Behind the grille are two 7cm woofers for low frequencies and two 20mm tweeters for the highs, while at either end of the speaker you’ll find a chunky passive bass radiator. These actually provide a bit of theatre for the listener – you can see them pulsing enthusiastically along with every bassline they’re fed. The fact they’re completely sealed around the edges, combined with the resilient exterior material means that, should the Xtreme 3 somehow find itself in the middle of a swimming pool or sandstorm, it should emerge unscathed.

The Xtreme 3 boasts 100W of total power, which is up from the 80W of its predecessor, the Xtreme 2. This power boost coupled to improved drive unit sensitivity, caused by the move from ferrite magnets to Neodymium, means that the Xtreme 3 is claimed to go a fair bit louder, too.

Features

Wireless speaker: JBL Xtreme 3

(Image credit: JBL)

On top of the 2kg cylindrical-esque speaker, you’ve got physical buttons for pairing, power, volume and play/pause, plus a separate button for pairing compatible JBL speakers. JBL’s PartyBoost mode allows you to connect compatible speakers together for stereo sound, or you can simply link multiple speakers for a basic multi-room set-up.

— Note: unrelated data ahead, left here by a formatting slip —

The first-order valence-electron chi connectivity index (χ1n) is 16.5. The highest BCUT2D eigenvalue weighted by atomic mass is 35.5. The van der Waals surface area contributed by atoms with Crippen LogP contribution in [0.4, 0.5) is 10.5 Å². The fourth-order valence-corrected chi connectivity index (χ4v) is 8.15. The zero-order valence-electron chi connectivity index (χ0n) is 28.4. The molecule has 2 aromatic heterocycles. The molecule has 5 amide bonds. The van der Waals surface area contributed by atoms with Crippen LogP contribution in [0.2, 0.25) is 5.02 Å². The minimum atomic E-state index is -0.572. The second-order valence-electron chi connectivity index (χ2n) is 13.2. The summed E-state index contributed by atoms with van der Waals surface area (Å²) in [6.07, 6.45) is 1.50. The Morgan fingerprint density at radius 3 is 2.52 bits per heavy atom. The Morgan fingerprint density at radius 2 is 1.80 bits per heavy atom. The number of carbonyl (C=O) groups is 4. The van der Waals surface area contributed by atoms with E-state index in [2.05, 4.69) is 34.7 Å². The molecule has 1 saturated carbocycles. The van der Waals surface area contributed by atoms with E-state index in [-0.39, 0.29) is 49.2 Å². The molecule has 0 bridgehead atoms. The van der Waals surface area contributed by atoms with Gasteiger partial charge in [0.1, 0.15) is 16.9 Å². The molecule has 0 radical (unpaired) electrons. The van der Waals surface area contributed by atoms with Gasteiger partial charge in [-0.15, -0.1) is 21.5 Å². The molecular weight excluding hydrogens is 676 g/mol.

You’ve also got two hooks which you use to attach the supplied shoulder strap. But that’s not all: the strap also contains its very own bottle opener so the speaker is permanently ready to get the party started.

Underneath you’ll find a flat base covered in strips of super-grippy material which should give the speaker extra purchase on whatever surface you choose to place it.

JBL Xtreme 3 tech specs

Wireless speaker: JBL Xtreme 3

(Image credit: JBL)

Bluetooth 5.1

Inputs 3.5mm

Outputs USB Type-C, USB Type-A

Finishes x3

Battery life 15 hours

Dimensions (hwd) 13.9 x 29.8 x 13.4cm

Weight 1.97kg